Berkeley Heights Residents Given Overview Of Municipal Redevelopment Costs, Timetable

Bond counsel Matt Jessup speaking about financing the redevelopment project.
Berkeley Heights CFO Michel Mistretta speaking about the tax impact. Credits: Barbara Rybolt
Architect Anthony Iovina, left, and Township Planned Mike Mistretta speak to the council about the Municipal Redevelopment plan. Credits: Barbara Rybolt
An earlier version of the Municipal Complex. Credits: Barbara Rybolt

BERKELEY HEIGHTS, NJ - On Tuesday, Jan 10, residents learned several new facts about the proposed Municipal Complex: 

  1. It is 1,000 square feet larger than previously planned because of the relocation of the Senior Citizens meeting room from the basement to the ground floor.
  2. The bond ordinance to finance the project will be introduced on January 24, the next meeting of the Township Council.
  3. The bond ordinance is scheduled for its public hearing and adoption on Feb. 7.
  4. If it is adopted, the bond ordinance will be effective on March 2, which will allow the borough to officially hire an architect, who will begin drawings for the salt dome, so the township can send out bids for the dome in June 2017.  
  5. The current salt dome must be removed before any other work begins, because a portion of the municipal complex will be on that site.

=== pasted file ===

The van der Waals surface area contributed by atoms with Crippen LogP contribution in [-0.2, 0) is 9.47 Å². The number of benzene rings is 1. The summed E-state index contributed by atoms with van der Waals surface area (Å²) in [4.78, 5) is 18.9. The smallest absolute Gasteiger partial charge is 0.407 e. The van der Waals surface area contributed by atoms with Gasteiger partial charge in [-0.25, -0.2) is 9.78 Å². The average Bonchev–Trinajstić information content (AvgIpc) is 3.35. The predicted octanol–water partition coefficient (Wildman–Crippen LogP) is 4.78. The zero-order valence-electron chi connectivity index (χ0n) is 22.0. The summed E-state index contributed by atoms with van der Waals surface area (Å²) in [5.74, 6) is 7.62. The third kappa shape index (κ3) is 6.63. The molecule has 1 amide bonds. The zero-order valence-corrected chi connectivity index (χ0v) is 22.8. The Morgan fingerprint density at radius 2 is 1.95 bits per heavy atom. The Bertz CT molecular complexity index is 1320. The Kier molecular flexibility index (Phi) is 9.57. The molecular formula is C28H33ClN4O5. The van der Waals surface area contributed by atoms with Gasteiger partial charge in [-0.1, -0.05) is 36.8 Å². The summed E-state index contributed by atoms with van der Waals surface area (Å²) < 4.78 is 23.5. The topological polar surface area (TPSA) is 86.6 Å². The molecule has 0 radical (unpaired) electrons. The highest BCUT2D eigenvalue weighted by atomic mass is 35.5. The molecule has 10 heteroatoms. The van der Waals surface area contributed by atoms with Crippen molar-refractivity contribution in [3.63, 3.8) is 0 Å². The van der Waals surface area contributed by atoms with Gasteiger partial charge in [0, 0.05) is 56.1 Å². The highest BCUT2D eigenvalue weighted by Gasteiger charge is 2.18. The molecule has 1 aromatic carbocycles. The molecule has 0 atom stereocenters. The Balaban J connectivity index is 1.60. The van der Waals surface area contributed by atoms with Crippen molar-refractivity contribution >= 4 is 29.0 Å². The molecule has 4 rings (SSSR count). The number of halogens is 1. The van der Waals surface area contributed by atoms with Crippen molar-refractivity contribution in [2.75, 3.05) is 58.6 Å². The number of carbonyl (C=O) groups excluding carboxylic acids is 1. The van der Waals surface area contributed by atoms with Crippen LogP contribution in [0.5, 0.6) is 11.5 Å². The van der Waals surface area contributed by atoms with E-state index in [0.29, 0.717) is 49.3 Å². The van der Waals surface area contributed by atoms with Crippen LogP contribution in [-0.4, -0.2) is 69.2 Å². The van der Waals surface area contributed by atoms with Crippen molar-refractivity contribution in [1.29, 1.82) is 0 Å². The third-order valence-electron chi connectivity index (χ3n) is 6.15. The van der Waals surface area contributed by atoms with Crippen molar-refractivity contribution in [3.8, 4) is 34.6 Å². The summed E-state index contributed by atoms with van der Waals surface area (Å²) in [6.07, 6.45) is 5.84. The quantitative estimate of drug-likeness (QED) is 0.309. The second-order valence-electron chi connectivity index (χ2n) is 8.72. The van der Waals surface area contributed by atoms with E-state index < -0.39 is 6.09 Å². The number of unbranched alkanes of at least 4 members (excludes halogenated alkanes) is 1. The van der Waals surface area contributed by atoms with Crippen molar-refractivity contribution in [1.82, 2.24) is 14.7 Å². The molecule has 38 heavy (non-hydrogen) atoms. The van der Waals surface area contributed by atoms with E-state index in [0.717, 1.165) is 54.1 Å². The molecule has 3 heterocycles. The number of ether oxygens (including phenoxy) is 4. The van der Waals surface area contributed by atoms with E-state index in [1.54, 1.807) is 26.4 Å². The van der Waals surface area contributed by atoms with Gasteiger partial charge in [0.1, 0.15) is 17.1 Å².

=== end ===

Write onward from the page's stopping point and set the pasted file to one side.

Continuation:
6. Construction of a new salt dome should start in November.
  7. Construction of the new Municipal Complex should begin in January 2018 and end in June 2019.

Township CFO Michel Marceau presented information regarding how the project would impact taxes.  Residents learned there are two scenarios as far as taxes are concerned.  

Scenario 1, which the council prefers, includes the purchase of the Hamilton Avenue property for $3 million, the estimated cost of the Municipal Complex of $28 million and the estimated $10 million sale price of the Hamilton Avenue property, the estimated net project cost would be $21 million. This scenario presumes a 100 unit townhouse development will be built on this property. 

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In this scenario, the owner of the average home which has an assessed value of $308,100 (which represents a fair market value of $550,179) will see their taxes go up about $78 a year. 

Seven years of bond anticipation notes (BANS), from 2016 through 2022, with an anticipated interest rate of .95 percent would be paid down - interest and principal would be paid. At the end of that period, the township would have to finance $16,225,000. 

From 2023 through 2042, serial municipal bonds would be financed with an estimated interest rate of 3.75 percent. The annual cost to the municipality would be about $1.3 million, declining to just under $1 million in 2042.

In Scenario 2, the township would foot the bill itself, without acquiring, then selling, the Hamilton Avenue property. the cost of the municipal complex would be $28 million.